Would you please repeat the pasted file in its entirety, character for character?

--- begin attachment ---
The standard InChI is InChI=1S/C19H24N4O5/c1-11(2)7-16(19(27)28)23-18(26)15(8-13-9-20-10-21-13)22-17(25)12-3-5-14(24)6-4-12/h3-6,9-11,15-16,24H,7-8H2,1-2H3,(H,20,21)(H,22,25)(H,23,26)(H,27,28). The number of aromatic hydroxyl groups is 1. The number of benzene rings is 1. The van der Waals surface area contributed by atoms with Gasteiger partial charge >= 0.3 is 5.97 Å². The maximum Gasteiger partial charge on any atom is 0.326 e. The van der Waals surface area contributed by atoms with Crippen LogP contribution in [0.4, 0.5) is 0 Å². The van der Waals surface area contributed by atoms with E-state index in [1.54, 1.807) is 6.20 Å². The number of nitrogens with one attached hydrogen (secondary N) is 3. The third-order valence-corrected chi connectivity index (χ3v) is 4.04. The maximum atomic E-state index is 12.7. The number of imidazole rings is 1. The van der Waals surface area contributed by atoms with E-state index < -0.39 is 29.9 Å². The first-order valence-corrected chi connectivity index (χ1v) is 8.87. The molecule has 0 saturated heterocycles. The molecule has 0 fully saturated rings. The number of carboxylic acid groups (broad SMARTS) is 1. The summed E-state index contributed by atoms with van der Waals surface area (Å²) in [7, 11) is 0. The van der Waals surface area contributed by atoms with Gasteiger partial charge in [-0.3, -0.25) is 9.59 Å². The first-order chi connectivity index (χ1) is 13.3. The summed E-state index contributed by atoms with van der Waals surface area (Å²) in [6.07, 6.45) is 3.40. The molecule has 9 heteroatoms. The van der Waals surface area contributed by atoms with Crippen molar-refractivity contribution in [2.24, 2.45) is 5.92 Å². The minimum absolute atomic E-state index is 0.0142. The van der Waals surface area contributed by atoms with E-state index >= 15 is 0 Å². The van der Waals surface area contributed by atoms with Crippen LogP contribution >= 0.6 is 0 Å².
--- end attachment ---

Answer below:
The standard InChI is InChI=1S/C19H24N4O5/c1-11(2)7-16(19(27)28)23-18(26)15(8-13-9-20-10-21-13)22-17(25)12-3-5-14(24)6-4-12/h3-6,9-11,15-16,24H,7-8H2,1-2H3,(H,20,21)(H,22,25)(H,23,26)(H,27,28). The number of aromatic hydroxyl groups is 1. The number of benzene rings is 1. The van der Waals surface area contributed by atoms with Gasteiger partial charge >= 0.3 is 5.97 Å². The maximum Gasteiger partial charge on any atom is 0.326 e. The van der Waals surface area contributed by atoms with Crippen LogP contribution in [0.4, 0.5) is 0 Å². The van der Waals surface area contributed by atoms with E-state index in [1.54, 1.807) is 6.20 Å². The number of nitrogens with one attached hydrogen (secondary N) is 3. The third-order valence-corrected chi connectivity index (χ3v) is 4.04. The maximum atomic E-state index is 12.7. The number of imidazole rings is 1. The van der Waals surface area contributed by atoms with E-state index < -0.39 is 29.9 Å². The first-order valence-corrected chi connectivity index (χ1v) is 8.87. The molecule has 0 saturated heterocycles. The molecule has 0 fully saturated rings. The number of carboxylic acid groups (broad SMARTS) is 1. The summed E-state index contributed by atoms with van der Waals surface area (Å²) in [7, 11) is 0. The van der Waals surface area contributed by atoms with Gasteiger partial charge in [-0.3, -0.25) is 9.59 Å². The first-order chi connectivity index (χ1) is 13.3. The summed E-state index contributed by atoms with van der Waals surface area (Å²) in [6.07, 6.45) is 3.40. The molecule has 9 heteroatoms. The van der Waals surface area contributed by atoms with Crippen molar-refractivity contribution in [2.24, 2.45) is 5.92 Å². The minimum absolute atomic E-state index is 0.0142. The van der Waals surface area contributed by atoms with E-state index >= 15 is 0 Å². The van der Waals surface area contributed by atoms with Crippen LogP contribution >= 0.6 is 0 Å².